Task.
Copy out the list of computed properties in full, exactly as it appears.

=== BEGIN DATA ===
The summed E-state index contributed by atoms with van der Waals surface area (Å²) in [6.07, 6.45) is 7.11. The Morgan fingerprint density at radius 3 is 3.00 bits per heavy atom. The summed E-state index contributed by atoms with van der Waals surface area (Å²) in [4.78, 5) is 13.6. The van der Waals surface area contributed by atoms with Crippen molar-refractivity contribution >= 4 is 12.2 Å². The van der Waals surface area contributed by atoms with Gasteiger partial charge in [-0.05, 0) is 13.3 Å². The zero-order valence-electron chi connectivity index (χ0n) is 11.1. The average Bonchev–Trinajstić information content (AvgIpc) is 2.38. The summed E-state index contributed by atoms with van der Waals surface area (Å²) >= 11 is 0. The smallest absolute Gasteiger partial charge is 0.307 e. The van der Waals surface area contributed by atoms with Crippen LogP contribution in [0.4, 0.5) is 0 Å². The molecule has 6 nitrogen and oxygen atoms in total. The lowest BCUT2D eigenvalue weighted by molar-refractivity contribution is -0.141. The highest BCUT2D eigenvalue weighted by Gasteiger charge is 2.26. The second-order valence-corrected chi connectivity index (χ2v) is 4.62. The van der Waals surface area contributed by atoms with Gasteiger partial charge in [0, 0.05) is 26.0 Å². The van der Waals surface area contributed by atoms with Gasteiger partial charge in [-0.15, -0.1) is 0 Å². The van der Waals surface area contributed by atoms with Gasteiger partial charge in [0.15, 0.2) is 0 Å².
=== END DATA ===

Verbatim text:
The summed E-state index contributed by atoms with van der Waals surface area (Å²) in [6.07, 6.45) is 7.11. The Morgan fingerprint density at radius 3 is 3.00 bits per heavy atom. The summed E-state index contributed by atoms with van der Waals surface area (Å²) in [4.78, 5) is 13.6. The van der Waals surface area contributed by atoms with Crippen molar-refractivity contribution >= 4 is 12.2 Å². The van der Waals surface area contributed by atoms with Gasteiger partial charge in [-0.05, 0) is 13.3 Å². The zero-order valence-electron chi connectivity index (χ0n) is 11.1. The average Bonchev–Trinajstić information content (AvgIpc) is 2.38. The summed E-state index contributed by atoms with van der Waals surface area (Å²) >= 11 is 0. The smallest absolute Gasteiger partial charge is 0.307 e. The van der Waals surface area contributed by atoms with Crippen LogP contribution in [0.4, 0.5) is 0 Å². The molecule has 6 nitrogen and oxygen atoms in total. The lowest BCUT2D eigenvalue weighted by molar-refractivity contribution is -0.141. The highest BCUT2D eigenvalue weighted by Gasteiger charge is 2.26. The second-order valence-corrected chi connectivity index (χ2v) is 4.62. The van der Waals surface area contributed by atoms with Gasteiger partial charge in [0, 0.05) is 26.0 Å². The van der Waals surface area contributed by atoms with Gasteiger partial charge in [-0.15, -0.1) is 0 Å². The van der Waals surface area contributed by atoms with Gasteiger partial charge in [0.15, 0.2) is 0 Å².